The rest of the world isn’t as generous.
“A small number of loyal readers have been persuaded to pay for brands they like,” the report says, “but it is proving hard to convert casual readers” when there is so much else available for free, even if the quality isn’t as good as the paid-for stuff. Most of those not paying in the United States said they never would or that they could be persuaded for less than $1 per month, which is a lot less than they probably pay for coffee.
Connecting these hardened rules with mobile is even more disconcerting.
Tablets, once thought of as a replacement for the broadsheet, aren’t a savior. The Reuters study finds that “tablet growth for news [is] weakening in most countries.” Mobile phone screen sizes are increasing—Apple’s biggest model is six inches, up from four—giving readers less need for tablet-sized screens. As the study notes, “We see the smartphone more clearly as the defining device for digital news with a disruptive impact on consumption, formats, and business models.”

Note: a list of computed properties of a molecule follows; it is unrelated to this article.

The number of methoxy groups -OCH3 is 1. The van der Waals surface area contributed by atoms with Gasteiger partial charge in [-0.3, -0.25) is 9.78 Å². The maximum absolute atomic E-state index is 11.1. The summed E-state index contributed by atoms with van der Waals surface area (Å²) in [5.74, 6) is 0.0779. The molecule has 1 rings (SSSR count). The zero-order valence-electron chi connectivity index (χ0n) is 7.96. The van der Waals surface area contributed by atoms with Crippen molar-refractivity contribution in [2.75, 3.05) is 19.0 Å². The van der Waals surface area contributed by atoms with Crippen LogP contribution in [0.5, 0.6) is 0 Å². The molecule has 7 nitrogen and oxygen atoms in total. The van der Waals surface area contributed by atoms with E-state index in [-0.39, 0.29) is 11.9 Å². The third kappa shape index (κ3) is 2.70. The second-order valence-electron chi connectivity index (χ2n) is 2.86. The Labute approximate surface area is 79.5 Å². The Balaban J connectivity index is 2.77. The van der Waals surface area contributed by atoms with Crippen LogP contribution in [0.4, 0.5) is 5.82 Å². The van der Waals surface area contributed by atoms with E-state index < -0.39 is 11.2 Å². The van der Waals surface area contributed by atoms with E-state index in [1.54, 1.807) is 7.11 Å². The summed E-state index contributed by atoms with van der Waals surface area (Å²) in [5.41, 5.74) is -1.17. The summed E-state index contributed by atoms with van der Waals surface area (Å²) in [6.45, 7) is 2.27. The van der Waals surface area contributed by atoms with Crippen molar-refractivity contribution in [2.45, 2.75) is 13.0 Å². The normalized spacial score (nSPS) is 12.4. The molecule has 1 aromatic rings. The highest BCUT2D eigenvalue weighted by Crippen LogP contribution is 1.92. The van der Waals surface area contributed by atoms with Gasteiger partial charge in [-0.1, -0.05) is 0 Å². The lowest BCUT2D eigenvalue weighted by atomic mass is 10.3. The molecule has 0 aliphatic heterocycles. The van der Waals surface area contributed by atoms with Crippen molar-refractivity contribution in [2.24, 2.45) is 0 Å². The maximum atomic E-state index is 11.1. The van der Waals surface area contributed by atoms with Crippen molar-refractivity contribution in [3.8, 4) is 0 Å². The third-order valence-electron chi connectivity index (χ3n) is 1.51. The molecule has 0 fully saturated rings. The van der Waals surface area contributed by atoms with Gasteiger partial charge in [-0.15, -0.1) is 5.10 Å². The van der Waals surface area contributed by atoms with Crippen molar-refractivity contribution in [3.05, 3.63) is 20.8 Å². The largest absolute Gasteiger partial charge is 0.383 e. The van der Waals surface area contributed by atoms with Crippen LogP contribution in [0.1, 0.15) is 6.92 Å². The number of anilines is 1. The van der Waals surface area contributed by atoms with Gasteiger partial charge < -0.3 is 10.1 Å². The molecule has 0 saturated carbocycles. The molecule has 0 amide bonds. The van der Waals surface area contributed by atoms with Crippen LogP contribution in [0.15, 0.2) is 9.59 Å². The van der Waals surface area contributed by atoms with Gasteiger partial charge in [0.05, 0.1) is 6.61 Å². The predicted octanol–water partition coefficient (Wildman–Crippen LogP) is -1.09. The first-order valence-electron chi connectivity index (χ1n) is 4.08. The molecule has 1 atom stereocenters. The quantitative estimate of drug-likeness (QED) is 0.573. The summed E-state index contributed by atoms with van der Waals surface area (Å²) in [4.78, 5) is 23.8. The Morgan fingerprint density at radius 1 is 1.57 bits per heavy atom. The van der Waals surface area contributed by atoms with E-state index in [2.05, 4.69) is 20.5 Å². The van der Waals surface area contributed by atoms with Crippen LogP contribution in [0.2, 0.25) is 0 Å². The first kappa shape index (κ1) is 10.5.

In fact, 26 percent of US news consumers say that mobile phones are the main way they access news. This is both exciting—news now has its gadget, just like music found the iPod—but it is scary in some respects, too. For one, successful advertising campaigns on five-inch screens have proven difficult, and people don’t spend as much time with the content. They dip in and out. Also, ad blocking is coming soon to the mobile Web.